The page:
The Birmingham airport is connected directly to the railway system. You can step from your plane and catch a train to anywhere in England without going outside. Our first stop was Oxford.
We had reserved a room at the Ethos Hotel located a couple of blocks from the Thames (or Isis as it is called within Oxford), and within walking distance of everywhere we wanted to be – including the railroad station.
The hotel is in a residential neighborhood and has been converted from existing houses. It didn't have traditional "front desk staff." When we arrived the lobby was deserted. We had to use our cell phone in order to locate someone to check us in. The sole employee on duty was cleaning rooms.
Our room was more like a tiny apartment than a hotel room and was very comfortable.
This swan family begged along the Thames. We used the river walk between the hotel and downtown.
One of the places that we had visited during our earlier trip was Christ Church College.
On this trip we returned to see Christ Church Meadow. The entrance was through this lovely garden. We stayed to enjoy the evensong service at Christ Church Cathedral, which we had also missed on the earlier visit.
Broad Street is one of the main streets of "downtown" Oxford. There is limited vehicular traffic, but crowds of bicycles and pedestrians.
The interrupted pavement in the center of the street is a cross commemorating the execution of Thomas Cranmer, Archbishop of Canterbury, Nicholas Ridley, Archbishop of London, and Hugh Latimer, Bishop of Worcester. They were burned at the stake under the rule of Queen Mary I.
While wandering around town we passed this museum. Intrigued, we wandered in. Check out the link to see its collection. One unique feature is that individuals can apply to play instruments. I was allowed to take pictures, but had to promise that I would never put them online. If you want to see elaborately painted harpsichords and such like, visit their web site. I have a friend who is an accomplished musician and has in fact played a selection of their keyboard instruments.
One of the joys of traveling is that something completely unplanned can become a high point of the trip. It's one of the joys of life in general!
Speaking of unplanned events....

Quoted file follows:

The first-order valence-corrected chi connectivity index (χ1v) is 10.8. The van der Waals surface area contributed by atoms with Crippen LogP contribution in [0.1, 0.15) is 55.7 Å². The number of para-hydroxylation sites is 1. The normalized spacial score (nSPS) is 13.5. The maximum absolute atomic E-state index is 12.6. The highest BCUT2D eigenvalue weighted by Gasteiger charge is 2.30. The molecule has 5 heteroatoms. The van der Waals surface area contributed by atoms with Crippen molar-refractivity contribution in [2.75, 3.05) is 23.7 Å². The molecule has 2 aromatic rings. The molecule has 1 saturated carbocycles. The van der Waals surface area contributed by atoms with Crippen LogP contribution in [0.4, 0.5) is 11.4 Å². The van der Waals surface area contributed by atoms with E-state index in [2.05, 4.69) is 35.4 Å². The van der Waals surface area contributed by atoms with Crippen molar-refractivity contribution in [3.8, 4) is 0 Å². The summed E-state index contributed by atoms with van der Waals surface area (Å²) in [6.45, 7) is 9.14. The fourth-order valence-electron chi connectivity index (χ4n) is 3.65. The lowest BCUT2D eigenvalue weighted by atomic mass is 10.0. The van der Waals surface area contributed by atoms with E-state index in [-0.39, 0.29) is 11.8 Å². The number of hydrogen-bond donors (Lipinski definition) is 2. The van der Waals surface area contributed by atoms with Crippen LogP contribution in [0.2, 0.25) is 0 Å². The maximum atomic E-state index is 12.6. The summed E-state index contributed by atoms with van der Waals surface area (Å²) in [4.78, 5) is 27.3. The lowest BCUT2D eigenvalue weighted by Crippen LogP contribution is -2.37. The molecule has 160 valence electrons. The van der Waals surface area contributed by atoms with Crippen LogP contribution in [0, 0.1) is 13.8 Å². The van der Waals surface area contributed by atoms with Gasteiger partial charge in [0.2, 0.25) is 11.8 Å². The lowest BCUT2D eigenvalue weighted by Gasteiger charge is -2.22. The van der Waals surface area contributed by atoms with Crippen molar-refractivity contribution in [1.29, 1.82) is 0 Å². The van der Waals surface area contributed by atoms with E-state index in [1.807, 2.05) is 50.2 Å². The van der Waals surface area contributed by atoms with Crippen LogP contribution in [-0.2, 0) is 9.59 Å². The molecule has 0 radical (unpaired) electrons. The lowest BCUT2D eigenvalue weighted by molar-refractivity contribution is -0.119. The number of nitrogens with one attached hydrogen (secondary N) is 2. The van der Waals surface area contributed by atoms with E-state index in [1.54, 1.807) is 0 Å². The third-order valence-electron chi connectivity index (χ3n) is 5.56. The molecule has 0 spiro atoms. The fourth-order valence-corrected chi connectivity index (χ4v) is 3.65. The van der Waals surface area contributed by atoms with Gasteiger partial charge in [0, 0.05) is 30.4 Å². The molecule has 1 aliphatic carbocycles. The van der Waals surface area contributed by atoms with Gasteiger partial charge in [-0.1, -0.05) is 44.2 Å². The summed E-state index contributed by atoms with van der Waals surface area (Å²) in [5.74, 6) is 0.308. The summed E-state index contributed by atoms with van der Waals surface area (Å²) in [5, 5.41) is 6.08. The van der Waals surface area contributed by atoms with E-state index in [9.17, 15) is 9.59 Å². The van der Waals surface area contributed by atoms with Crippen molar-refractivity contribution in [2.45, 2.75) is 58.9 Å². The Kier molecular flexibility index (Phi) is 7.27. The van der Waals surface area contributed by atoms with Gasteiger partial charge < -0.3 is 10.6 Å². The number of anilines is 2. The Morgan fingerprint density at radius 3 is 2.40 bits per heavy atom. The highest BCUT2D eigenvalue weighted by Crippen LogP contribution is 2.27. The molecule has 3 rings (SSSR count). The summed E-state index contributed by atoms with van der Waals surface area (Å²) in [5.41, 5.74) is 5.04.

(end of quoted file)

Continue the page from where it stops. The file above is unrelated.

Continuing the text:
Later that afternoon a thunderstorm moved into town bringing this hail with it. We were glad that we had returned to our hotel before the skies opened. The two young women in the unit next to ours were enthralled until one of them ran out into the street barefooted. She seemed surprised that ice was quite cold!
By the time we went out for dinner that evening, storm and hail were both gone.
On our previous visit to Oxford we had planned to have lunch at The Trout, but too many others had the same idea and we had to pass. This trip we made it a point to get there early enough to get a table right at the river's edge. There is excellent bus service to Wolvercote from Oxford city center.
Good cask ale, tasty food, great weather, marvelous ambiance. What could be better?
A lock on the Thames across from the common a bit downriver from The Trout.
The management of the common and the adjacent Port Meadow is the source of some traditional rivalries. The Freemen of Oxford have had exclusive rights to grazing on Port Meadow since the 10th century. Every year they stage a raid to round up "illegal" livestock encroaching from Wolvercote. A small fine releases the impounded animals for another year of grazing.
Since our last visit to Oxford we had traveled to Antarctica. Some reading for that trip focused on the voyages of Captain Cook. The historical and ethnographic collections from Cook's voyages are housed in the Pitt Rivers Museum.
This is not the Pitt Rivers Museum. It is the Oxford Museum of Natural History. The Pitt Rivers Museum is entered through this museum.
The indentations that look like stepping stones in the grass are dinosaur footprints! I don't recall if they are actual fossil footprints or impressions of fossil footprints.
We were disappointed to find that almost all of the Cook collection was out on loan. Ah well, there were very many interesting things to see in these two museums.
The museums were configured like museums of the past with exhibits crammed into display cases. Sometimes there was a theme to a case; sometimes there wasn't. This case contains vintage saddles. I liked this early side saddle. Originally ladies would ride aside on a "pillion" pad attached behind a regular saddle. The next development was a saddle such as this one where the lady sat sideways. It was a very insecure seat!
Later side saddles provided much more security and flexibility. Check this web site that describes side-saddle evolution.
It was time for us to move on to Bath. When you get to the train station and find a very crowded long-term parking lot for bicycles, you know that you're not in Kansas anymore!
Click your browser's "back" button to return to the overview page.